Tofino’s mayoral race picked up its pace last week as the three candidates vying for the town’s top seat presented their priorities to a packed All Candidates Forum.
Incumbent Josie Osborne joined fellow candidates Omar Soliman and Jarmo Venalainen on the Tofino Community Hall’s stage, along with Tofino’s 12 candidates for council.
Osborne, who has run unopposed in each of the two elections she’s run in, said she appreciated the opportunity to present her priorities at a candidates forum for the first time.
“So, thank you to my challengers,” she said.
She said her key goal, if elected, is to increase public engagement.
“We make better decisions when you are involved and I think that we need more opportunities for this, especially with the conversations that we have to have in this next term about balancing our community’s needs with the economy that we’ve created,” she said.
She added the district must focus on infrastructure, like water, sewer and roads, while keeping affordable housing pursuits a top priority and that she would focus on strategic procurement in an effort to ensure local tax dollars lead to local benefits.
Omar Soliman said that, regardless of who gets elected, the town’s council should serve Tofino, not lead it.
“Tofino is an amazing place. You can’t really describe it; you can only live it,” he said. “We have a unique opportunity living here because we have options. No place in the entire world has options like Tofino has.”
He said he has seen both negative and positive changes over his three years in Tofino and that better communication could create perfection through consensus.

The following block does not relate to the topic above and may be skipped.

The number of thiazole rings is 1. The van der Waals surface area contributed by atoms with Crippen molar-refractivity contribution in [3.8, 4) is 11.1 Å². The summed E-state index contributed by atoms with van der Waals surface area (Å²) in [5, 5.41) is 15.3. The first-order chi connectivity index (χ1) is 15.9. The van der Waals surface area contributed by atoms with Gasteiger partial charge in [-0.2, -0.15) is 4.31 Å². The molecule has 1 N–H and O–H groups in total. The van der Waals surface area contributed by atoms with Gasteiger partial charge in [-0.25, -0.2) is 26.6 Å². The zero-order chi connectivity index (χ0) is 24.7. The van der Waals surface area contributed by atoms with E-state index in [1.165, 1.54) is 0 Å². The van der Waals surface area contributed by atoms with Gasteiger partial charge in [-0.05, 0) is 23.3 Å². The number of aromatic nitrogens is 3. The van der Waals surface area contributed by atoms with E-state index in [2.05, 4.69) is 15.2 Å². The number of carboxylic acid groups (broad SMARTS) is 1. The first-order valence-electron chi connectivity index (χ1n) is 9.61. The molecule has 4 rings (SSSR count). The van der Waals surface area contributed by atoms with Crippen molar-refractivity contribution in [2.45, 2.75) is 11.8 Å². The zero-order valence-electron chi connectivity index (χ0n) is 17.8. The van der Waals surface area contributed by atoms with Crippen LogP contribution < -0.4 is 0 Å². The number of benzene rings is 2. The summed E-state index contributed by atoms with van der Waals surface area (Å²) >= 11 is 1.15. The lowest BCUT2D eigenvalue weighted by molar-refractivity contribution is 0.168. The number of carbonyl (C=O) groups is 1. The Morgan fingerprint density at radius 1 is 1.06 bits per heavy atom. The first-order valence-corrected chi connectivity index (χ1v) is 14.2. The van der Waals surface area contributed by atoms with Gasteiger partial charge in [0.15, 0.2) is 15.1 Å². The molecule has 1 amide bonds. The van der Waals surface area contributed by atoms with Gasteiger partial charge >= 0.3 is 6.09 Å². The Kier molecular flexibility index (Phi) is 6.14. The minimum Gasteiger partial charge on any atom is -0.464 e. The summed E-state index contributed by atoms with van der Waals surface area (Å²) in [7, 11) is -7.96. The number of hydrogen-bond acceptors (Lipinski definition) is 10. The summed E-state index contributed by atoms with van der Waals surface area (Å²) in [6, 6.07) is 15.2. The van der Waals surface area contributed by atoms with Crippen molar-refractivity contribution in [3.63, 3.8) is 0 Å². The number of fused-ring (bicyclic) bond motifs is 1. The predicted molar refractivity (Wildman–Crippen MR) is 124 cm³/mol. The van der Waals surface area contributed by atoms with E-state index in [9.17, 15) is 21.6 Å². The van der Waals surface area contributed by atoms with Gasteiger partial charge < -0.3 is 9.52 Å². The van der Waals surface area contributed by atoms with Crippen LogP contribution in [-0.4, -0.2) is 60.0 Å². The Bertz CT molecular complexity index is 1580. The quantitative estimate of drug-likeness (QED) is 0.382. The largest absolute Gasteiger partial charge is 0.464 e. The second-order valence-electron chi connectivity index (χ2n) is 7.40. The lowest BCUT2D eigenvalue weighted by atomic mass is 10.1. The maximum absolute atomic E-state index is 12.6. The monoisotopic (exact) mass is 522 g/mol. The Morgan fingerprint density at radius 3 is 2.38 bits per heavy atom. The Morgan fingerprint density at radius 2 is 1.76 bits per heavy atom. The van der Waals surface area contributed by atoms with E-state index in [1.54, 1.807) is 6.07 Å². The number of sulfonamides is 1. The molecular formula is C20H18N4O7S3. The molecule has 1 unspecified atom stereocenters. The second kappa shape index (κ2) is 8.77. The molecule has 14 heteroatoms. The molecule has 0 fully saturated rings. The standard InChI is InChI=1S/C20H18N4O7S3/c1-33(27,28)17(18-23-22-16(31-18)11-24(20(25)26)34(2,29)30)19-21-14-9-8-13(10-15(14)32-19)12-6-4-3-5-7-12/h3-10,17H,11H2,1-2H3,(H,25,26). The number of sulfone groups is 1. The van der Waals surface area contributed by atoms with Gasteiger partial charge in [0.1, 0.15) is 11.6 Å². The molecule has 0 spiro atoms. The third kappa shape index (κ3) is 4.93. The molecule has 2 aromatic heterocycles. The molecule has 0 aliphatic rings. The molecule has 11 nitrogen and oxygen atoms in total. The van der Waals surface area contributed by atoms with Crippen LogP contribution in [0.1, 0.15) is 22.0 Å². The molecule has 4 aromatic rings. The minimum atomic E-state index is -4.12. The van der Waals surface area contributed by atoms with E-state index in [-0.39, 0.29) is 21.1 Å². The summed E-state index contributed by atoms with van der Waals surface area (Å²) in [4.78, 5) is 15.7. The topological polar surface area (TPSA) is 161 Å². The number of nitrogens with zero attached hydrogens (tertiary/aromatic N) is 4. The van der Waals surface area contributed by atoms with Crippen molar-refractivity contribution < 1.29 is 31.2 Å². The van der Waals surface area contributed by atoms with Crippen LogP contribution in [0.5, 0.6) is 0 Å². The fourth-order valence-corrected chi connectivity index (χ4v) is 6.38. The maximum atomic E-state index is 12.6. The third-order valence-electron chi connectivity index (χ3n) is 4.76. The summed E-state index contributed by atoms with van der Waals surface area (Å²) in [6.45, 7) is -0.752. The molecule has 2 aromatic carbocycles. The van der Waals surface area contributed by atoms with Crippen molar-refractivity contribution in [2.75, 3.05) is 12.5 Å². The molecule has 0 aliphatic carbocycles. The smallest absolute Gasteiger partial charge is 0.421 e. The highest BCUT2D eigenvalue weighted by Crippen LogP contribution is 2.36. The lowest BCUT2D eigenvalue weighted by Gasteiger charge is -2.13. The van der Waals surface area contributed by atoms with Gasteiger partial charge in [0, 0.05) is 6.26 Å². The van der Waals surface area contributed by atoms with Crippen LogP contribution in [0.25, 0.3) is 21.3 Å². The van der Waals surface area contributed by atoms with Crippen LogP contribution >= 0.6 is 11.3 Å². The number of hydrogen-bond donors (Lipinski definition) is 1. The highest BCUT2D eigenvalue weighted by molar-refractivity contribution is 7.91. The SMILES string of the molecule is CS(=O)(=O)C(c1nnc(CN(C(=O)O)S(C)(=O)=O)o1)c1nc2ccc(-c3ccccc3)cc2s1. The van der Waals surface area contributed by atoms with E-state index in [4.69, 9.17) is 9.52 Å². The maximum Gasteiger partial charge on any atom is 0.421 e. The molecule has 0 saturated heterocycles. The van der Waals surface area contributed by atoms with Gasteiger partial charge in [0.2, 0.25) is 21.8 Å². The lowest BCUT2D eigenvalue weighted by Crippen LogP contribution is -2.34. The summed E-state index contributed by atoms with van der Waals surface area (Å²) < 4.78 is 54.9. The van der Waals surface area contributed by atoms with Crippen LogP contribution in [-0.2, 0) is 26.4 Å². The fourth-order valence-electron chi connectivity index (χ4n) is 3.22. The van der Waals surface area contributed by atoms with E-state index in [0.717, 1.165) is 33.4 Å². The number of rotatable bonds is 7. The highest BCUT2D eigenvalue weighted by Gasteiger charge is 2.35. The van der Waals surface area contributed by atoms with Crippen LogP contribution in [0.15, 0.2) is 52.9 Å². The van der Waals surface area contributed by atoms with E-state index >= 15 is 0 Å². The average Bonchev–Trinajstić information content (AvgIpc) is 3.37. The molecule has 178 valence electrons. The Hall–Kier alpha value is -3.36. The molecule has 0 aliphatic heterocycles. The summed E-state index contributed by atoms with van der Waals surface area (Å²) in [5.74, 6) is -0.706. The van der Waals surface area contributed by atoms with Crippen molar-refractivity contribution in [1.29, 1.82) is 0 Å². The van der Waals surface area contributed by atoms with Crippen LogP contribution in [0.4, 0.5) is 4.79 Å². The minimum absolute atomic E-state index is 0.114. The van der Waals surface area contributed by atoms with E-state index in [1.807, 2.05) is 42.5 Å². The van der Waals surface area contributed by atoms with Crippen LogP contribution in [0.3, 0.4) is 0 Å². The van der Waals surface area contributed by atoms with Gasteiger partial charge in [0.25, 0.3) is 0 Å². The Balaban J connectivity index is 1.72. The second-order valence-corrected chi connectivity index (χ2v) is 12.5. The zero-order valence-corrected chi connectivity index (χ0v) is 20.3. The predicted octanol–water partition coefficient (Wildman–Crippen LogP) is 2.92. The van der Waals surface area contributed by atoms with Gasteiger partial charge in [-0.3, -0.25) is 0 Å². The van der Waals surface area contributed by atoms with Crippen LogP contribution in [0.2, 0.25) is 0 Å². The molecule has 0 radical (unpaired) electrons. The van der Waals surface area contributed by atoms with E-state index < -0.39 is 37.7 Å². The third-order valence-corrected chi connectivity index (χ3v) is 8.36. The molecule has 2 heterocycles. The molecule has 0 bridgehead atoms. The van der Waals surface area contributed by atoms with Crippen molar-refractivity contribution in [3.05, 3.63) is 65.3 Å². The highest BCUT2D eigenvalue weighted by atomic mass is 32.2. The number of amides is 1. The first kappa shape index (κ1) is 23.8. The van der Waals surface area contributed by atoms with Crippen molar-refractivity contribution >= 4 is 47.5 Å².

“The disconnect between council and its residents is not any one person’s fault. It is a lack of common unity, a common denominator. We still haven’t found that one thing; that one thing that every single person in this town can agree on. When we do find it, and we will find it I guarantee that to you all, we will be perfect,” he said.“Some say perfection is unattainable. We disagree. Perfection is at our fingertips everyday. We just need to reach out. When we come together, and we will come together, people will no longer come to Tofino to see where we live, they’ll come to see how we live.”
Jarmo Venalainen said he was happy to see such a huge turnout at the forum because local interest in municipal governance leads to effective participation.
He said one of his first priorities would be to investigate the district’s staffing needs and salaries—Tofino’s 2016 Statement of Financial Information shows that Tofino’s district staff payroll was $3.04 million—and said his past career included running a solar corporation with revenues on par with Tofino’s.
“I’ll tell you what, we didn’t spend over $3 million on payroll. We do in Tofino. That’s one thing that I would be looking at should I be elected,” he said.
He added he would also bring a change of leadership style.
“I don’t like what I’ve seen,” he said. “I don’t see enough engagement of the opinions of people, I see a small group of people looking after themselves.”
Venalainen was the only candidate among both the mayoral and councillor races to question Tofino’s pursuit of a $55 million sewage treatment facility. He suggested the target date to build one should be around 2040, not 2020 as it currently is.